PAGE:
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A total of 3,744 PG medical seats will remain vacant following the NEET 2021-22 counselling, according to the Health Minister

As many as 3,744 postgraduate (PG) medical seats remained vacant after counselling for 2021-2022, Union Health Minister Mansukh Mandaviya informed the Rajya Sabha on Tuesday. As a result of counselling, 197 MBBS seats were left vacant of the 92,065 undergraduate seats available in 2021-2022, according to the minister.

The National Testing Agency (NTA) annually conducts the NEET UG examination. Approximately 15,44,273 students took the examination in 2021, while 17,64,571 students took the examination in 2022.

In addition, Mandaviya stated that 1,425 PG seats were left vacant following the counseling process in 2020-21, while 4,614 seats were left vacant in 2019-2020. In addition, he reported that 273 MBBS seats remained vacant in 2019-2020, while 274 remained vacant in 2018-2019.

In response to another question raised in Rajya Sabha, Minister Bharati Pravin Pawar stated that there are 96,077 MBBS seats in the country, of which 51,712 are within government medical colleges and 44365 within private medical colleges. On the National Medical Commission (NMC), there are 49,790 PG seats, of which 30,384 are in government medical colleges and 19,406 in private medical colleges.

Furthermore, there are 12,648 Diplomate of the National Board (DNB) / Fellow of the National Board (FNB) PG seats available, of which 4185 are in government institutions and 8463 in private institutions. The College of Physicians and Surgeons (CPS) also offers 1621 PG seats.

From 387 medical colleges before 2014 to 648 as of today, there has been an increase of 67 percent.

The number of MBBS seats has also increased by 87 percent, from 51,348 in 2014 to 96,077 in 2019, and the number of PG seats has increased by 105 percent, from 31185 in 2014 to 64059 in 2019.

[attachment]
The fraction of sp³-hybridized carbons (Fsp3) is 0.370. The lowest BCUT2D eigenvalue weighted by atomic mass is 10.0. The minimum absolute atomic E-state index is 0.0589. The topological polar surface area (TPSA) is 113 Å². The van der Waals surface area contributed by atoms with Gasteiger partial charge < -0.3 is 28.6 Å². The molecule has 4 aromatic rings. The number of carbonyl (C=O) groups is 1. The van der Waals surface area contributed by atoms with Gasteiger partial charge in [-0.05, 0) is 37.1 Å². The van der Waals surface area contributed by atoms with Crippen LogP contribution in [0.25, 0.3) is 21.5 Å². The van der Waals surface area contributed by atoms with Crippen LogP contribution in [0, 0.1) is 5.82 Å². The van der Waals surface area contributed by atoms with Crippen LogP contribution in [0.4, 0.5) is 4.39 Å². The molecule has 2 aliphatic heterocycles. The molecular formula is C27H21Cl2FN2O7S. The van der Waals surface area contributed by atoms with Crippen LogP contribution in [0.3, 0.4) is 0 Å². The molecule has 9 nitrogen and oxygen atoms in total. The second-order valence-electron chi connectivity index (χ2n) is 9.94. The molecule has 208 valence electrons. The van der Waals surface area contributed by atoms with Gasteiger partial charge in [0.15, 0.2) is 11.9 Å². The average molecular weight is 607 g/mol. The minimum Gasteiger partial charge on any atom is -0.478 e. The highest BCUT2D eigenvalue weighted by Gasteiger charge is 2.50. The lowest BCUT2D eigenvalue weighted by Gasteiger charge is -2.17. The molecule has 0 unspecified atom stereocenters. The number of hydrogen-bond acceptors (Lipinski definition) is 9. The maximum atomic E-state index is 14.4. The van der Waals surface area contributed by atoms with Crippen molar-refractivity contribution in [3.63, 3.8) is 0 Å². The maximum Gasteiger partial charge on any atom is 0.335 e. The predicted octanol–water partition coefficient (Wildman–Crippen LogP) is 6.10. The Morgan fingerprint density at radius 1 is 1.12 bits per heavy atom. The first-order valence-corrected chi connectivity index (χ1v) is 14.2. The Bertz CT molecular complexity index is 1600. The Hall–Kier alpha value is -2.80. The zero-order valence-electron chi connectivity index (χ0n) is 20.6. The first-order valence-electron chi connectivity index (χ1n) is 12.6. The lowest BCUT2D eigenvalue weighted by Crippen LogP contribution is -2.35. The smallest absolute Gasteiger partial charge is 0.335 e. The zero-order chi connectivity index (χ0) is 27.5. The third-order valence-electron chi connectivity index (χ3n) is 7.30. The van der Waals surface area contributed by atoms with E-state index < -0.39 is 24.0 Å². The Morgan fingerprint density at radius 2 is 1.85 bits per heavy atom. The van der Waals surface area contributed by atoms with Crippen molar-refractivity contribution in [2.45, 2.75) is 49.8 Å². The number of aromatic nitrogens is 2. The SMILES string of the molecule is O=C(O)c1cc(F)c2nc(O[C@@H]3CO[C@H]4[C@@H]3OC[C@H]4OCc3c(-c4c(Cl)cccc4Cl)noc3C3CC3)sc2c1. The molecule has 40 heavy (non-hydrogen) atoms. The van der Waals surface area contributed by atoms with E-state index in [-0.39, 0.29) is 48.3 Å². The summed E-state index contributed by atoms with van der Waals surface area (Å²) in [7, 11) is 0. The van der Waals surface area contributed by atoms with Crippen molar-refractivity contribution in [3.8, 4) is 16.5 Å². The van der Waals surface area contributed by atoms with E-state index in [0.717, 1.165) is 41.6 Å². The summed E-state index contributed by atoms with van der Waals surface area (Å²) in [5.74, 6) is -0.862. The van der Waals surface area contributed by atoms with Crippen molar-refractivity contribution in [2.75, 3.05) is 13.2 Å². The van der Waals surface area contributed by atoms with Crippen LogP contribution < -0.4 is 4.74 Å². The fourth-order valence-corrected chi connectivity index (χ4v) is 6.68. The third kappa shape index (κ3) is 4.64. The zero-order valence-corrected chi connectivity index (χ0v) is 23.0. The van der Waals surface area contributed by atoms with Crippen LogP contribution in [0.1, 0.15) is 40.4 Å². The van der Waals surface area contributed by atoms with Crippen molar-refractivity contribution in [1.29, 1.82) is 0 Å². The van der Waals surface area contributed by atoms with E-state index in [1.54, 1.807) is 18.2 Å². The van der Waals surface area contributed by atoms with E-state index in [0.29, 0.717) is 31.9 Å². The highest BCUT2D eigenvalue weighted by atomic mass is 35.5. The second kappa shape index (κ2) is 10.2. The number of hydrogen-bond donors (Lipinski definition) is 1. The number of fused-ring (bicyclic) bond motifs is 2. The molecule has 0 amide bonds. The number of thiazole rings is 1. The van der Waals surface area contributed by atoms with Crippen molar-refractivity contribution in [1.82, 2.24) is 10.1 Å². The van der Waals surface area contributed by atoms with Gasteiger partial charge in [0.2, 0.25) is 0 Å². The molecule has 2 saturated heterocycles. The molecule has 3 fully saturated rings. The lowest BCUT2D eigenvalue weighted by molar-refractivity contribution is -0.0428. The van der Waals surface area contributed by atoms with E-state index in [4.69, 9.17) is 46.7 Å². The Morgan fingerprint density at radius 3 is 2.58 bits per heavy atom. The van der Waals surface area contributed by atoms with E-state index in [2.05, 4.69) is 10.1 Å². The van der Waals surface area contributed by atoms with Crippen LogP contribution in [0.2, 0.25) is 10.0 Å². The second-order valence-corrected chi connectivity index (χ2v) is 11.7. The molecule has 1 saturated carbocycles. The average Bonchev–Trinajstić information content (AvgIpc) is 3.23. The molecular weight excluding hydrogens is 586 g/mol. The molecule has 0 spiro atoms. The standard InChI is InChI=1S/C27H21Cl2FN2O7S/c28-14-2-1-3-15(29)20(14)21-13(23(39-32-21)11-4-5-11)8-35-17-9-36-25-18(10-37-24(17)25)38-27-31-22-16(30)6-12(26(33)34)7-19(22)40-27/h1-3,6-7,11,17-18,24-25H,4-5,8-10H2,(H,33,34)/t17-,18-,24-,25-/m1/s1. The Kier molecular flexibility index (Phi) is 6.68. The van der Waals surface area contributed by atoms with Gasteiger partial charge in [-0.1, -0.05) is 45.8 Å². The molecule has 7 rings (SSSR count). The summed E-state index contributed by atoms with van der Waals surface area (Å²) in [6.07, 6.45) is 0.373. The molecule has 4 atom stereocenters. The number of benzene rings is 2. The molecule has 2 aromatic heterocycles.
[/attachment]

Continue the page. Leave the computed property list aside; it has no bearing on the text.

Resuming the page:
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Hi, my name is Nisha and I'm an educational journalist based in India. I've always been passionate about the power of education to transform lives, and that's what led me to pursue a career in journalism focused on this area. I completed my Bachelor's degree in English from Hindu College in Delhi in 2013 and then went on to earn my Master's in Journalism and Mass Communication from the Indian Institute of Mass Communication in 2017. During my studies, I also completed several short-term courses on Education in India, Sociology, and other related subjects to deepen my knowledge in this field. I'm particularly interested in improving access to quality education in rural areas, where students often face significant challenges. I've worked on a number of initiatives to address this issue, including advocating for better policies, resources, and practices that can make a difference. As an educational journalist, I'm passionate about using my platform to highlight important issues in the education space. I've covered a wide range of topics, including the impact of technology in the classroom, innovative approaches to teaching and learning, and the challenges facing students from marginalized communities. One of the things I love most about my work is the opportunity to constantly learn and grow. I'm an avid reader and believe that reading is key to expanding one's knowledge and perspective. I'm always seeking out new ideas and insights to help me better understand the world around me. In summary, as an educational journalist, I'm dedicated to using my skills and expertise to make a positive impact in the field of education. I'm committed to improving access to quality education for all students and to using my platform to raise awareness about important issues in this area.

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